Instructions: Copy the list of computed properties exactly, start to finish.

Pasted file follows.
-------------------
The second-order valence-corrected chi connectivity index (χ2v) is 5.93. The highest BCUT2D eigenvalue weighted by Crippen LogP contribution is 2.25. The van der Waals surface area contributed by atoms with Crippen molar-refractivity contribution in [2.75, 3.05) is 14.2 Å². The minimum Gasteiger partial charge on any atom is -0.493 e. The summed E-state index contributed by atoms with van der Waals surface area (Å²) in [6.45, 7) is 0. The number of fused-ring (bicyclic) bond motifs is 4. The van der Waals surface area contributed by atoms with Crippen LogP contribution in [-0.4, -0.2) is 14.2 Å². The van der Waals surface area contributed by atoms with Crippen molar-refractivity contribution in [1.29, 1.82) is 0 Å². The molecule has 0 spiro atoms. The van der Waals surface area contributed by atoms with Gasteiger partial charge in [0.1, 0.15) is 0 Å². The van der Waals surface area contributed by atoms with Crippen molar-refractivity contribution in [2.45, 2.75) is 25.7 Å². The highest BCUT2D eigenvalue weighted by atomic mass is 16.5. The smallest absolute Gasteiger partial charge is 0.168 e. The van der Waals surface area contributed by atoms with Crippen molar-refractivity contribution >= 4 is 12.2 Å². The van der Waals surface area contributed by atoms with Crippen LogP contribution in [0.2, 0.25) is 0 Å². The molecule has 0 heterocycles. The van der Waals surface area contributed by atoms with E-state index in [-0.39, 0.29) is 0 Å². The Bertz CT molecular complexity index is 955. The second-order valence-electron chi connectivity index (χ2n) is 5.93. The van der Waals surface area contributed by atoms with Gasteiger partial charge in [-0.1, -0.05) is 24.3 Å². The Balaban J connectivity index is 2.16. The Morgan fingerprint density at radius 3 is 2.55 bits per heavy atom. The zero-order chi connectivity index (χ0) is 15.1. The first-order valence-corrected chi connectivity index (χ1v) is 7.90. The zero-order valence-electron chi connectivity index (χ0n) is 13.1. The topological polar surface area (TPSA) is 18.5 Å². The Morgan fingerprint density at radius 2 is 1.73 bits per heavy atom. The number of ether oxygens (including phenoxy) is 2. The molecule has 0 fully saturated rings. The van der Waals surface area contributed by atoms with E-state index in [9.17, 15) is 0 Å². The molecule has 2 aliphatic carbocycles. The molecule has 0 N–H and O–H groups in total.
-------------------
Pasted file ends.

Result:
The second-order valence-corrected chi connectivity index (χ2v) is 5.93. The highest BCUT2D eigenvalue weighted by Crippen LogP contribution is 2.25. The van der Waals surface area contributed by atoms with Crippen molar-refractivity contribution in [2.75, 3.05) is 14.2 Å². The minimum Gasteiger partial charge on any atom is -0.493 e. The summed E-state index contributed by atoms with van der Waals surface area (Å²) in [6.45, 7) is 0. The number of fused-ring (bicyclic) bond motifs is 4. The van der Waals surface area contributed by atoms with Crippen LogP contribution in [-0.4, -0.2) is 14.2 Å². The van der Waals surface area contributed by atoms with Crippen molar-refractivity contribution in [1.29, 1.82) is 0 Å². The molecule has 0 spiro atoms. The van der Waals surface area contributed by atoms with Gasteiger partial charge in [0.1, 0.15) is 0 Å². The van der Waals surface area contributed by atoms with Crippen molar-refractivity contribution in [2.45, 2.75) is 25.7 Å². The highest BCUT2D eigenvalue weighted by atomic mass is 16.5. The smallest absolute Gasteiger partial charge is 0.168 e. The van der Waals surface area contributed by atoms with Crippen molar-refractivity contribution >= 4 is 12.2 Å². The van der Waals surface area contributed by atoms with Crippen LogP contribution in [0.2, 0.25) is 0 Å². The molecule has 0 heterocycles. The van der Waals surface area contributed by atoms with E-state index in [-0.39, 0.29) is 0 Å². The Bertz CT molecular complexity index is 955. The second-order valence-electron chi connectivity index (χ2n) is 5.93. The van der Waals surface area contributed by atoms with Gasteiger partial charge in [-0.1, -0.05) is 24.3 Å². The Balaban J connectivity index is 2.16. The Morgan fingerprint density at radius 3 is 2.55 bits per heavy atom. The zero-order chi connectivity index (χ0) is 15.1. The first-order valence-corrected chi connectivity index (χ1v) is 7.90. The zero-order valence-electron chi connectivity index (χ0n) is 13.1. The topological polar surface area (TPSA) is 18.5 Å². The Morgan fingerprint density at radius 2 is 1.73 bits per heavy atom. The number of ether oxygens (including phenoxy) is 2. The molecule has 0 fully saturated rings. The van der Waals surface area contributed by atoms with E-state index in [9.17, 15) is 0 Å². The molecule has 2 aliphatic carbocycles. The molecule has 0 N–H and O–H groups in total.